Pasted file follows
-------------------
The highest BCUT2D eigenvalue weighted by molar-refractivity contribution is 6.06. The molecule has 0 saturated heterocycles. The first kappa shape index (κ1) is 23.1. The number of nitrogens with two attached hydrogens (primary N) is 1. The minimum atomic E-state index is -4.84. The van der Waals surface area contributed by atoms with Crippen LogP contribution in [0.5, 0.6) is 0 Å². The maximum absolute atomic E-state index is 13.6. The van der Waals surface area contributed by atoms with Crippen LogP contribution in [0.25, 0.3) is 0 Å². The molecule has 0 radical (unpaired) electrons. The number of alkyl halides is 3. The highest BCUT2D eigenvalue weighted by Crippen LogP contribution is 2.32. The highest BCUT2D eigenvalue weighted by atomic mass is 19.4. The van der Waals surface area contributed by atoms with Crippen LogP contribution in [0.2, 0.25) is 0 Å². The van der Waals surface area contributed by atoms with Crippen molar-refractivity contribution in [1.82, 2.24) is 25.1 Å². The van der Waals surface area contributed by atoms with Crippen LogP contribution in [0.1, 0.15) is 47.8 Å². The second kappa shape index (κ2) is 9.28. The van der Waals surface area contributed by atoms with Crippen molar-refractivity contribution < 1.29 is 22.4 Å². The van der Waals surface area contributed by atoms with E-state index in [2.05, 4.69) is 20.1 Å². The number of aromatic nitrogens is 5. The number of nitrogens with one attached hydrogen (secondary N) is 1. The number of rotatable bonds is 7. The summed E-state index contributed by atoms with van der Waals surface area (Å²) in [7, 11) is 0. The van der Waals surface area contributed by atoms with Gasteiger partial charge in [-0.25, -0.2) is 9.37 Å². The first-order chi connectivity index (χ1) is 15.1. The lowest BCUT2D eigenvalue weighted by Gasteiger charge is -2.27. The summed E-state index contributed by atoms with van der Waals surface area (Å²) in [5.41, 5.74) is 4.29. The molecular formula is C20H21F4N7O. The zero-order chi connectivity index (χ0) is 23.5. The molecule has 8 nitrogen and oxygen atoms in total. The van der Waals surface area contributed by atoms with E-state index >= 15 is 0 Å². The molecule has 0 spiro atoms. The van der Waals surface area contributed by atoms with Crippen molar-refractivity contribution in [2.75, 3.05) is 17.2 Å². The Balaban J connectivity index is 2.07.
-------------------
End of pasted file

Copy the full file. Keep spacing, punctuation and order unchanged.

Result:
The highest BCUT2D eigenvalue weighted by molar-refractivity contribution is 6.06. The molecule has 0 saturated heterocycles. The first kappa shape index (κ1) is 23.1. The number of nitrogens with two attached hydrogens (primary N) is 1. The minimum atomic E-state index is -4.84. The van der Waals surface area contributed by atoms with Crippen LogP contribution in [0.5, 0.6) is 0 Å². The maximum absolute atomic E-state index is 13.6. The van der Waals surface area contributed by atoms with Crippen LogP contribution in [0.25, 0.3) is 0 Å². The molecule has 0 radical (unpaired) electrons. The number of alkyl halides is 3. The highest BCUT2D eigenvalue weighted by Crippen LogP contribution is 2.32. The highest BCUT2D eigenvalue weighted by atomic mass is 19.4. The van der Waals surface area contributed by atoms with Crippen LogP contribution in [0.2, 0.25) is 0 Å². The van der Waals surface area contributed by atoms with Crippen molar-refractivity contribution in [1.82, 2.24) is 25.1 Å². The van der Waals surface area contributed by atoms with Crippen LogP contribution in [0.1, 0.15) is 47.8 Å². The second kappa shape index (κ2) is 9.28. The van der Waals surface area contributed by atoms with Crippen molar-refractivity contribution < 1.29 is 22.4 Å². The van der Waals surface area contributed by atoms with E-state index in [2.05, 4.69) is 20.1 Å². The number of aromatic nitrogens is 5. The number of nitrogens with one attached hydrogen (secondary N) is 1. The number of rotatable bonds is 7. The summed E-state index contributed by atoms with van der Waals surface area (Å²) in [7, 11) is 0. The van der Waals surface area contributed by atoms with Gasteiger partial charge in [-0.25, -0.2) is 9.37 Å². The first-order chi connectivity index (χ1) is 15.1. The lowest BCUT2D eigenvalue weighted by Gasteiger charge is -2.27. The summed E-state index contributed by atoms with van der Waals surface area (Å²) in [5.41, 5.74) is 4.29. The molecular formula is C20H21F4N7O. The zero-order chi connectivity index (χ0) is 23.5. The molecule has 8 nitrogen and oxygen atoms in total. The van der Waals surface area contributed by atoms with E-state index >= 15 is 0 Å². The molecule has 0 spiro atoms. The van der Waals surface area contributed by atoms with Crippen molar-refractivity contribution in [2.75, 3.05) is 17.2 Å². The Balaban J connectivity index is 2.07.